By Eric Miscoll, EMSNow Publisher 

miscoll eric2 ftp888

The EMS business model went under attack due in part to the concept of continuous cost reduction that OEMs wanted to build into their agreements. Did anyone really do the math on that? A 2-3% price reduction every quarter ends up at zero eventually. Something had to give. And it did. EMS companies have figured out how not to go bankrupt…at least the ones that survived seem to have.

In our series of articles reflecting on the evolution of the EMS industry, we have arrived at Trend #4, ‘Revenue Diversification’. This trend is less a strategy than a mandate. Traditional EMS activities like PCBA and even box build have effectively become commoditized services and are barely profitable enough to be a sustainable revenue model, and public EMS companies especially are painfully reminded of that when they try to access capital. A couple million in net profit might sound like a lot, but bankers don’t think so if it took you a couple billion of assets to get to it.

So what is revenue diversification?

It’s a business strategy intended to:

  • Garner higher profit margins than the low single digit profit usually generated by PCBA & Box Build.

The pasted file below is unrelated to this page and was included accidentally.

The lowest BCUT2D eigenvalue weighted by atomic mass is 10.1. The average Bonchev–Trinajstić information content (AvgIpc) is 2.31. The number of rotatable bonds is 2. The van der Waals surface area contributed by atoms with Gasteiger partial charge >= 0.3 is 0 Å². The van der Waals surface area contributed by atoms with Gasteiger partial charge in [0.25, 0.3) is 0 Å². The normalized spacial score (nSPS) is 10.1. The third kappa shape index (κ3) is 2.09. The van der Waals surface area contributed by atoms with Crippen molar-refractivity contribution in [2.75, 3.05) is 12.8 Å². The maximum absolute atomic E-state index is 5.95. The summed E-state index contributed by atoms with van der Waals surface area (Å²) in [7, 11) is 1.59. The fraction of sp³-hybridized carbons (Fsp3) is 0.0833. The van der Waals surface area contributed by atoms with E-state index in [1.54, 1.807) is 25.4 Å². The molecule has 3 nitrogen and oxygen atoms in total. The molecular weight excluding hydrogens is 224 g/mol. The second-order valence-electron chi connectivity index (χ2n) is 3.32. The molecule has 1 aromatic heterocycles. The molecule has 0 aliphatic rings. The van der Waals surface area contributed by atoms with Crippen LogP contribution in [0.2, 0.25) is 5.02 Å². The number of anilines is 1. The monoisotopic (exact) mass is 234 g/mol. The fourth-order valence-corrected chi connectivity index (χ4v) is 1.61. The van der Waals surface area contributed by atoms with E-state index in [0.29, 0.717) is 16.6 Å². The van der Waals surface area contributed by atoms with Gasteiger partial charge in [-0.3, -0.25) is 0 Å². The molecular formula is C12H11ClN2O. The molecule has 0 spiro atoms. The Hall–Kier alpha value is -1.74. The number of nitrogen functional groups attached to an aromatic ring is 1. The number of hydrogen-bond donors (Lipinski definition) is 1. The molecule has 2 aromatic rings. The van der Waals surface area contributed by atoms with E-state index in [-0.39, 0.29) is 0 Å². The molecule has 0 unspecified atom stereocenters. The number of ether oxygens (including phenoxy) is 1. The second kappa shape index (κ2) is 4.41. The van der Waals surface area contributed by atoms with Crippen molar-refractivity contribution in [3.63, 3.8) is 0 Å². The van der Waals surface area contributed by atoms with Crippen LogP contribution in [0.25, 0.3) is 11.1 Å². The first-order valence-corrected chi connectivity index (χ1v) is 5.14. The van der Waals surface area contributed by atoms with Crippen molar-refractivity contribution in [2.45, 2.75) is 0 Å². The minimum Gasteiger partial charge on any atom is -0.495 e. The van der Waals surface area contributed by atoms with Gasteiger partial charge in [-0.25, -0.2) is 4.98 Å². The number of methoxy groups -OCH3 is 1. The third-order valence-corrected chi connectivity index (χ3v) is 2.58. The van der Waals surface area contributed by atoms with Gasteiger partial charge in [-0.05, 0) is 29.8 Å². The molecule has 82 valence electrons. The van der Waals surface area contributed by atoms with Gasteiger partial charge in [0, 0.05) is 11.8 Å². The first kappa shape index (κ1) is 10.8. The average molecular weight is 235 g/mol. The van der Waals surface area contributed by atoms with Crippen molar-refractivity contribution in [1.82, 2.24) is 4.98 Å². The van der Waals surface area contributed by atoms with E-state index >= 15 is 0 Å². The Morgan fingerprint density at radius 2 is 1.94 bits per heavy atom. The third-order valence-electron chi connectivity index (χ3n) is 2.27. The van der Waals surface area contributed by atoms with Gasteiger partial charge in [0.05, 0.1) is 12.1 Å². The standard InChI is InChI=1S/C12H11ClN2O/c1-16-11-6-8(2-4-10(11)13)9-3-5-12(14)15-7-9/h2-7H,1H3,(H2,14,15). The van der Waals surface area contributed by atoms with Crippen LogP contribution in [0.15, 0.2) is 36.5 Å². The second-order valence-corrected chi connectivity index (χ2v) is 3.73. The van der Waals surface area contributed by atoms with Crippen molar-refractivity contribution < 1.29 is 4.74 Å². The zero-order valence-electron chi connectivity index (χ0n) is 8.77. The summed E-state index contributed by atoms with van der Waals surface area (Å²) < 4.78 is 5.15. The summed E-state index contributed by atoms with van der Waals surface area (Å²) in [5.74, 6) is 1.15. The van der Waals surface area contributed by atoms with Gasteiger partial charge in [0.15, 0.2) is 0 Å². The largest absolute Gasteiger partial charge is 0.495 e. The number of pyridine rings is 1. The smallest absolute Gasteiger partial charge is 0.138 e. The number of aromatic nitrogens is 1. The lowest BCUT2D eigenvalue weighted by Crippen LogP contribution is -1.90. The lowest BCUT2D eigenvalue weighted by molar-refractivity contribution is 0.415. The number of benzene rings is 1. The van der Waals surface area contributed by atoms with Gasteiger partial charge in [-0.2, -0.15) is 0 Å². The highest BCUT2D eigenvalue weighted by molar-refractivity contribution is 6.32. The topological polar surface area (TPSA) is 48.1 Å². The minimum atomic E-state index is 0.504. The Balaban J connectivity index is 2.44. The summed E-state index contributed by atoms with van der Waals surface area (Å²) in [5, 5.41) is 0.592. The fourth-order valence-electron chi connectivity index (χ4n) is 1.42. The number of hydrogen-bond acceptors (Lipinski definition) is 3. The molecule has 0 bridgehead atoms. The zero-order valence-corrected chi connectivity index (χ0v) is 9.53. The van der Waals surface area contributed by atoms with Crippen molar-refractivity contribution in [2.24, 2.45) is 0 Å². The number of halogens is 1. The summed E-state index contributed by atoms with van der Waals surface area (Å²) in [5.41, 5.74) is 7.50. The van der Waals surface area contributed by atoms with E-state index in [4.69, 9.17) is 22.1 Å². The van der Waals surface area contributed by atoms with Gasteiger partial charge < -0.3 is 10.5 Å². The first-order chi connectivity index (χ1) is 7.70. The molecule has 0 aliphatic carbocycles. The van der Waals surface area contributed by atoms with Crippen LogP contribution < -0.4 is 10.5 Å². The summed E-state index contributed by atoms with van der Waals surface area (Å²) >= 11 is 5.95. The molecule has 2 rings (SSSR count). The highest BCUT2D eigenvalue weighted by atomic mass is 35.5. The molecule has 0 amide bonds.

• Balance enterprise risk among revenue sources

More specifically, it is an expansion of services beyond just PCBA and Box build that EMS have traditionally provided.

Now, EMS companies have for years engaged in any number of non-traditional activities designed to bolster profitability. These initially included: design services on the front-end, and post-manufacturing services on the back-end. However, after years of trying, and spending a lot of money trying to promote and grow those services, PCBA and box build remained the main revenue source for most EMS (over 70% of industry revenues).

That changed as more EMS decided that as “for profit enterprises” they need to pursue more profitable business.  We have seen an increase in the number of EMS that have developed or acquired services such as:

  • Subassembly or component manufacturing (an example is Sanmina’s PCB fab business)
  • Packaging services (as in the case of Jabil’s Nypro business)
  • OEM or ODM divisions (Vtech and Sparton are classic cases of this)

This is all in addition to still promoting design and post-manufacturing services.

Are these activities profitable?

It’s difficult to tell from earnings calls and an analysis of P&L statements. Back when we were consulting to the EMS industry, we cautioned EMS against trying too hard to get OEMs to pay for things they expected to get for free. But the fact remains that hardware in many instances is regarded as a commodity. OEMs simply want a Maserati for the cost of a Nissan Versa when it comes to hardware manufacturing. When OEMs shed their factories and start outsourcing they become removed from how difficult and costly these activities can be. And since manufacturing became a global endeavor, there are many companies that are very skilled at producing high quality electronics at a very reasonable cost. In order to differentiate themselves, EMS companies have had to diversify and bring on other revenue streams to stay in business.